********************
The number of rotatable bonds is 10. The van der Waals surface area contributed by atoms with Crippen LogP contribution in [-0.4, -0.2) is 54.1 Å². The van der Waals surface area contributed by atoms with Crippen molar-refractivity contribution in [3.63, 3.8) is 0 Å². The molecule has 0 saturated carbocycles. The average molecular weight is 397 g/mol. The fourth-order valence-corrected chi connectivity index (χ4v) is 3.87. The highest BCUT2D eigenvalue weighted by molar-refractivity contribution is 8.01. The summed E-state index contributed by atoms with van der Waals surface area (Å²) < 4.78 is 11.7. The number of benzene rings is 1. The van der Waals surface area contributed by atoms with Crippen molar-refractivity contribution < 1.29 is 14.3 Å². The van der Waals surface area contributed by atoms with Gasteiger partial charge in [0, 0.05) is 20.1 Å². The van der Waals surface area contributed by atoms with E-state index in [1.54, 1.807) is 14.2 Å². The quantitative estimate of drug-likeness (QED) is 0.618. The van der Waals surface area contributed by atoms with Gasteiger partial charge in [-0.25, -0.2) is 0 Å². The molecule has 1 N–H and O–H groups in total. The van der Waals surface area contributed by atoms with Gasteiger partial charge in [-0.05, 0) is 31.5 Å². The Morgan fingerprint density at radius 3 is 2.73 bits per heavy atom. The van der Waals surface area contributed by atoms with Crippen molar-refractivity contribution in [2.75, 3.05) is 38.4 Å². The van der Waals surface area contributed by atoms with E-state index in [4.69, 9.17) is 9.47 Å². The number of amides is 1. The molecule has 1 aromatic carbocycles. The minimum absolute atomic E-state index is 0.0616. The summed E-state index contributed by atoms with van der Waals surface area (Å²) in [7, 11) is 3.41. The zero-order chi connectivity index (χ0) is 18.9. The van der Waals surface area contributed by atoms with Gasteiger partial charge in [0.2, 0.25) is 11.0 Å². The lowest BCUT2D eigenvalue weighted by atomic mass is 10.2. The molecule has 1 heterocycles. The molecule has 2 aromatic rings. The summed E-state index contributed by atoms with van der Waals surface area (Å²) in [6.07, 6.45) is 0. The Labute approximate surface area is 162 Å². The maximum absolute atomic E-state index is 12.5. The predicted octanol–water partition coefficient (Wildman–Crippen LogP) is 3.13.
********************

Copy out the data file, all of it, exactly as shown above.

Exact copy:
The number of rotatable bonds is 10. The van der Waals surface area contributed by atoms with Crippen LogP contribution in [-0.4, -0.2) is 54.1 Å². The van der Waals surface area contributed by atoms with Crippen molar-refractivity contribution in [3.63, 3.8) is 0 Å². The molecule has 0 saturated carbocycles. The average molecular weight is 397 g/mol. The fourth-order valence-corrected chi connectivity index (χ4v) is 3.87. The highest BCUT2D eigenvalue weighted by molar-refractivity contribution is 8.01. The summed E-state index contributed by atoms with van der Waals surface area (Å²) < 4.78 is 11.7. The number of benzene rings is 1. The van der Waals surface area contributed by atoms with Crippen molar-refractivity contribution < 1.29 is 14.3 Å². The van der Waals surface area contributed by atoms with Gasteiger partial charge in [0, 0.05) is 20.1 Å². The van der Waals surface area contributed by atoms with E-state index in [1.54, 1.807) is 14.2 Å². The quantitative estimate of drug-likeness (QED) is 0.618. The van der Waals surface area contributed by atoms with Gasteiger partial charge in [-0.25, -0.2) is 0 Å². The molecule has 1 N–H and O–H groups in total. The van der Waals surface area contributed by atoms with Gasteiger partial charge in [-0.05, 0) is 31.5 Å². The Morgan fingerprint density at radius 3 is 2.73 bits per heavy atom. The van der Waals surface area contributed by atoms with Crippen molar-refractivity contribution in [2.75, 3.05) is 38.4 Å². The van der Waals surface area contributed by atoms with E-state index in [4.69, 9.17) is 9.47 Å². The number of amides is 1. The molecule has 1 aromatic carbocycles. The minimum absolute atomic E-state index is 0.0616. The summed E-state index contributed by atoms with van der Waals surface area (Å²) in [7, 11) is 3.41. The zero-order chi connectivity index (χ0) is 18.9. The van der Waals surface area contributed by atoms with Gasteiger partial charge in [0.2, 0.25) is 11.0 Å². The lowest BCUT2D eigenvalue weighted by atomic mass is 10.2. The molecule has 1 heterocycles. The molecule has 2 aromatic rings. The summed E-state index contributed by atoms with van der Waals surface area (Å²) in [6.07, 6.45) is 0. The Labute approximate surface area is 162 Å². The maximum absolute atomic E-state index is 12.5. The predicted octanol–water partition coefficient (Wildman–Crippen LogP) is 3.13.